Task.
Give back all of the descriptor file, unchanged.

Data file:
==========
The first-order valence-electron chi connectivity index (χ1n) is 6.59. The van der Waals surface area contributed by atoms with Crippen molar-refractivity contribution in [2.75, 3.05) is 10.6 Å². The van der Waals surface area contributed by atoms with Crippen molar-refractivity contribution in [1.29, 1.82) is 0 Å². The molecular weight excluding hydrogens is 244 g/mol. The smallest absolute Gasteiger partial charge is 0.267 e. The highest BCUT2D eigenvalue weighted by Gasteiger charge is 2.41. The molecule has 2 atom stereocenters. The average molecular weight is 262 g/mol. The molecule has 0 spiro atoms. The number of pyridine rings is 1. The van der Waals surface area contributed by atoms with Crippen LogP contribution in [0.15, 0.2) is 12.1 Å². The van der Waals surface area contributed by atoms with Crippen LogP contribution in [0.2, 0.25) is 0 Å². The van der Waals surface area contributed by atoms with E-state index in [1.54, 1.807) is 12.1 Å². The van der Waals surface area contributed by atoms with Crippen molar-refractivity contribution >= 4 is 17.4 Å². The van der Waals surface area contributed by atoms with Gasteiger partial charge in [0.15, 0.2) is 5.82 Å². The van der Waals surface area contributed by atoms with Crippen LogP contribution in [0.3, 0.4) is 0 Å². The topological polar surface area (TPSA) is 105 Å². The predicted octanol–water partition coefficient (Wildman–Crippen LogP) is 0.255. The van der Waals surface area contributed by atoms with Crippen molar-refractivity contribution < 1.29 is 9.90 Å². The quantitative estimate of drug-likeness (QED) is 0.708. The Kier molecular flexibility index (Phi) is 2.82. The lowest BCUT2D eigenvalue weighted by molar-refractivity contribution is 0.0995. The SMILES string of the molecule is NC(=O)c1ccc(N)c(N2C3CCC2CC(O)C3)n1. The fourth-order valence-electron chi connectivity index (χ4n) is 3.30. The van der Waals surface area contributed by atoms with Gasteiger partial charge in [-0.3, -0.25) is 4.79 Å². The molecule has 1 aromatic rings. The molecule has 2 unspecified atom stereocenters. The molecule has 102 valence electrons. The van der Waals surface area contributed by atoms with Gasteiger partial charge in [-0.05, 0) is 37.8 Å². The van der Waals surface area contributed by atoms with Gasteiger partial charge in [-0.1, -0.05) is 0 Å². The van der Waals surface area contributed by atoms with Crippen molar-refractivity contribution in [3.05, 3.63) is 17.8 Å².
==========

The first-order valence-electron chi connectivity index (χ1n) is 6.59. The van der Waals surface area contributed by atoms with Crippen molar-refractivity contribution in [2.75, 3.05) is 10.6 Å². The van der Waals surface area contributed by atoms with Crippen molar-refractivity contribution in [1.29, 1.82) is 0 Å². The molecular weight excluding hydrogens is 244 g/mol. The smallest absolute Gasteiger partial charge is 0.267 e. The highest BCUT2D eigenvalue weighted by Gasteiger charge is 2.41. The molecule has 2 atom stereocenters. The average molecular weight is 262 g/mol. The molecule has 0 spiro atoms. The number of pyridine rings is 1. The van der Waals surface area contributed by atoms with Crippen LogP contribution in [0.15, 0.2) is 12.1 Å². The van der Waals surface area contributed by atoms with Crippen LogP contribution in [0.2, 0.25) is 0 Å². The van der Waals surface area contributed by atoms with E-state index in [1.54, 1.807) is 12.1 Å². The van der Waals surface area contributed by atoms with Crippen molar-refractivity contribution >= 4 is 17.4 Å². The van der Waals surface area contributed by atoms with Gasteiger partial charge in [0.15, 0.2) is 5.82 Å². The van der Waals surface area contributed by atoms with Crippen LogP contribution in [0.3, 0.4) is 0 Å². The topological polar surface area (TPSA) is 105 Å². The predicted octanol–water partition coefficient (Wildman–Crippen LogP) is 0.255. The van der Waals surface area contributed by atoms with Crippen molar-refractivity contribution < 1.29 is 9.90 Å². The quantitative estimate of drug-likeness (QED) is 0.708. The Kier molecular flexibility index (Phi) is 2.82. The lowest BCUT2D eigenvalue weighted by molar-refractivity contribution is 0.0995. The SMILES string of the molecule is NC(=O)c1ccc(N)c(N2C3CCC2CC(O)C3)n1. The fourth-order valence-electron chi connectivity index (χ4n) is 3.30. The van der Waals surface area contributed by atoms with Gasteiger partial charge in [-0.3, -0.25) is 4.79 Å². The molecule has 1 aromatic rings. The molecule has 2 unspecified atom stereocenters. The molecule has 102 valence electrons. The van der Waals surface area contributed by atoms with Gasteiger partial charge in [-0.05, 0) is 37.8 Å². The van der Waals surface area contributed by atoms with Gasteiger partial charge in [-0.1, -0.05) is 0 Å². The van der Waals surface area contributed by atoms with Crippen molar-refractivity contribution in [3.05, 3.63) is 17.8 Å².